Get estimates on gas prices. AAA has a great gas calculator you can use to figure out how much money you’ll need, just for gas.

All this information will let you know how much money you need exactly, and make your moving budget accurate.

After I’ve calculated all this information I try to pad the budget by at least $200. However, I typically come in under what all the calculators suggest we need. For our move to Indiana, I was $300 under.

Once you figure out your budget, you’ll know when exactly you can move. So, set your moving date next.

Secure Housing

Every scenario is different so I’m not sure how to advise here.

When we moved to Las Vegas, we rented a house from my Dad’s business partner who lived out there. When we moved to Washington, I had a friend out there who had a friend that was an apartment manager. I rented that apartment through pictures, sent money via MoneyGram, and signed the lease after we arrived.

For our move to Indiana, we stayed with friends out here for 3 months before moving to our own place.

If you plan on renting, Apartments.com and Zillow are great resources. Of course there is also Craigslist. Just be very careful about sending money ahead of time. I only did it because I knew the source, had written documentation in email, and trusted my friend.

Before You Make The Move

I always spend the weeks leading up to the move sorting and organizing our house. Joanne and I joke that we know a move is coming when the pictures come down off the walls. They’re typically the first things we pack.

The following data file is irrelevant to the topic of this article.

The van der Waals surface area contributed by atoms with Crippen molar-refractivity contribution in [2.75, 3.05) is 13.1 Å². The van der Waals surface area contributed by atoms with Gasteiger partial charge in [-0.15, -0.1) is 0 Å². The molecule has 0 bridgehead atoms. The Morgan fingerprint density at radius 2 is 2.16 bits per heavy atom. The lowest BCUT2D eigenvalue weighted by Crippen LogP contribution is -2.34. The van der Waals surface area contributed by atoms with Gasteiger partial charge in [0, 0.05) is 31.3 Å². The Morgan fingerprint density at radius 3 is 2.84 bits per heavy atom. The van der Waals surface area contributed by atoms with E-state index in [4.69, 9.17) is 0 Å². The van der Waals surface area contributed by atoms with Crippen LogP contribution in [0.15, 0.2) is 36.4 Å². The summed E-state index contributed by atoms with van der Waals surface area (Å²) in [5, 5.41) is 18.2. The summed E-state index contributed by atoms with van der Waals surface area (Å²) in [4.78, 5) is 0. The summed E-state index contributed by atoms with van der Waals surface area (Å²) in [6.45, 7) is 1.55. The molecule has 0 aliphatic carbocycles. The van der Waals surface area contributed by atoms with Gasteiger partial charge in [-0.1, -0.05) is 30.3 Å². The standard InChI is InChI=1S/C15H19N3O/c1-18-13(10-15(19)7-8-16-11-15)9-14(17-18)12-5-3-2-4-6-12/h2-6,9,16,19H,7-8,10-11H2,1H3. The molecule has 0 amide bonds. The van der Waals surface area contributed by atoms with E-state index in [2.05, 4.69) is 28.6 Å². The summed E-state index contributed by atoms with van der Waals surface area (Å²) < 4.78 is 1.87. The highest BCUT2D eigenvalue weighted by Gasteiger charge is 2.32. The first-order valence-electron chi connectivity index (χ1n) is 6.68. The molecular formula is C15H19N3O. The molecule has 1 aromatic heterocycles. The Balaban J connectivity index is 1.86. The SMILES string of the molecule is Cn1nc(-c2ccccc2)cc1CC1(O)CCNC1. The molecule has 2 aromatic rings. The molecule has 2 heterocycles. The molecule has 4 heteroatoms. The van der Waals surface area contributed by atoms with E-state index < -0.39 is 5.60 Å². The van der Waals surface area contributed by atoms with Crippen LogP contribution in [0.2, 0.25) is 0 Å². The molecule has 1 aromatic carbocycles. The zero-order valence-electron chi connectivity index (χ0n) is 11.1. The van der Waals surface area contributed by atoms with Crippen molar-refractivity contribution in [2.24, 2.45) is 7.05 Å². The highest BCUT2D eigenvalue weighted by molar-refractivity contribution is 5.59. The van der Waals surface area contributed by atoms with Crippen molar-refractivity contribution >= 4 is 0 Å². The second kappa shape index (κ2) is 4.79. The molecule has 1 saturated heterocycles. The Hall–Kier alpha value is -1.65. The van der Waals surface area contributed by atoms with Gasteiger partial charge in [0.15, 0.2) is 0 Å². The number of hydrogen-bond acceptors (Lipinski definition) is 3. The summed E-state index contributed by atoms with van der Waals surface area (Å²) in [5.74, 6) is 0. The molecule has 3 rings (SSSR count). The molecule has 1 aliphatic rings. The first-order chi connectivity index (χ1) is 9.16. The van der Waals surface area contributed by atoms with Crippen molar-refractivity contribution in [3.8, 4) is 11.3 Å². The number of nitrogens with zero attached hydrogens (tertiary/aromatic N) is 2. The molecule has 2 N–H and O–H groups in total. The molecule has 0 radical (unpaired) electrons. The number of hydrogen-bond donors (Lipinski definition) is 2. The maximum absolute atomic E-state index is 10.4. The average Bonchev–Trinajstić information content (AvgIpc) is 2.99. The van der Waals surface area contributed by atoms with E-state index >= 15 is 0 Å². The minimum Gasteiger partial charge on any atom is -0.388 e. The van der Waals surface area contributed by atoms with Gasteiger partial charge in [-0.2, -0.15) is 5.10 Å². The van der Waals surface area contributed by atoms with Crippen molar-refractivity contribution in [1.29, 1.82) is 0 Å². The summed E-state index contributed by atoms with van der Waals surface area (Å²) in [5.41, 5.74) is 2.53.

I begin to sort any paperwork that’s sitting around. Bills I’ve saved from where we currently live. Our shredder goes in to overtime before a move.

moving-boxes

Visit a 24 hour Walmart before you move between midnight at 2 AM and you’ll leave with all the boxes you could ever need. This is when their stock workers are unpacking boxes and stocking the shelves. Just be sure to ask them before you start grabbing. Also, DO NOT take the boxes that are labeled as Walmart boxes, that’s not cool. You’ll know them because they are marked and tell you how much each box costs Walmart on the side. (They’re also the best boxes.)

Start packing whatever you do not need. You can do most of the kitchen, leaving out 1 plate and set of utensils for each member of the family.

If it’s summer pack your winter clothes or vice versa. Keepsakes, decorations, and all of the non-essentials can go right away, too.

When we begin to pack we typically designate a place to put boxes in the house that will be close to the door. For some reason the dining room always seems to be a good choice.